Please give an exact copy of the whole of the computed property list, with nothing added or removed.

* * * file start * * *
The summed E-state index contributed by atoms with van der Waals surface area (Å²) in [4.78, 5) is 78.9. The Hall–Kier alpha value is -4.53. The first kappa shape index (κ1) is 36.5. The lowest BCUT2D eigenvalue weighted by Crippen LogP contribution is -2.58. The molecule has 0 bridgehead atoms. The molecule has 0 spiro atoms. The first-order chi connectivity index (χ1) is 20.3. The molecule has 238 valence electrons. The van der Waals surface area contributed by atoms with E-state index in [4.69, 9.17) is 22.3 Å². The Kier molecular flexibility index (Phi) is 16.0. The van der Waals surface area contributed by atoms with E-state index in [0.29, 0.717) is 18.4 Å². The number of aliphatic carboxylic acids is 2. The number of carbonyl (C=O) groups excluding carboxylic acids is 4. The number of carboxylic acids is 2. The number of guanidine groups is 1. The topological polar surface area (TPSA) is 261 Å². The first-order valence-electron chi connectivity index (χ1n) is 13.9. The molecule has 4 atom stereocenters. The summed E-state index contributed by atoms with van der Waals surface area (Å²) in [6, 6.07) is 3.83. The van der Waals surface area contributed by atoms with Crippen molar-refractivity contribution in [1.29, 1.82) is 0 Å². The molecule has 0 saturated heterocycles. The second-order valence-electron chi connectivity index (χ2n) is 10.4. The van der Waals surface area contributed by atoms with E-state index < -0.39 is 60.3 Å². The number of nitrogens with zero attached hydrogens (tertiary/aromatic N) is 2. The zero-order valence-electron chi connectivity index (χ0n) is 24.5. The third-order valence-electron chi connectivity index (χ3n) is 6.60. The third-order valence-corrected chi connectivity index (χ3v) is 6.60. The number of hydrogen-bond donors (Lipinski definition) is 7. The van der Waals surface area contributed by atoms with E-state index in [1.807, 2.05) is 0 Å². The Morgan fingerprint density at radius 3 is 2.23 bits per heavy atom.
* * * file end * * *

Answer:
The summed E-state index contributed by atoms with van der Waals surface area (Å²) in [4.78, 5) is 78.9. The Hall–Kier alpha value is -4.53. The first kappa shape index (κ1) is 36.5. The lowest BCUT2D eigenvalue weighted by Crippen LogP contribution is -2.58. The molecule has 0 bridgehead atoms. The molecule has 0 spiro atoms. The first-order chi connectivity index (χ1) is 20.3. The molecule has 238 valence electrons. The van der Waals surface area contributed by atoms with E-state index in [4.69, 9.17) is 22.3 Å². The Kier molecular flexibility index (Phi) is 16.0. The van der Waals surface area contributed by atoms with E-state index in [0.29, 0.717) is 18.4 Å². The number of aliphatic carboxylic acids is 2. The number of carbonyl (C=O) groups excluding carboxylic acids is 4. The number of carboxylic acids is 2. The number of guanidine groups is 1. The topological polar surface area (TPSA) is 261 Å². The first-order valence-electron chi connectivity index (χ1n) is 13.9. The molecule has 4 atom stereocenters. The summed E-state index contributed by atoms with van der Waals surface area (Å²) in [6, 6.07) is 3.83. The van der Waals surface area contributed by atoms with Crippen molar-refractivity contribution in [1.29, 1.82) is 0 Å². The molecule has 0 saturated heterocycles. The second-order valence-electron chi connectivity index (χ2n) is 10.4. The van der Waals surface area contributed by atoms with E-state index < -0.39 is 60.3 Å². The number of nitrogens with zero attached hydrogens (tertiary/aromatic N) is 2. The zero-order valence-electron chi connectivity index (χ0n) is 24.5. The third-order valence-electron chi connectivity index (χ3n) is 6.60. The third-order valence-corrected chi connectivity index (χ3v) is 6.60. The number of hydrogen-bond donors (Lipinski definition) is 7. The van der Waals surface area contributed by atoms with E-state index in [1.807, 2.05) is 0 Å². The Morgan fingerprint density at radius 3 is 2.23 bits per heavy atom.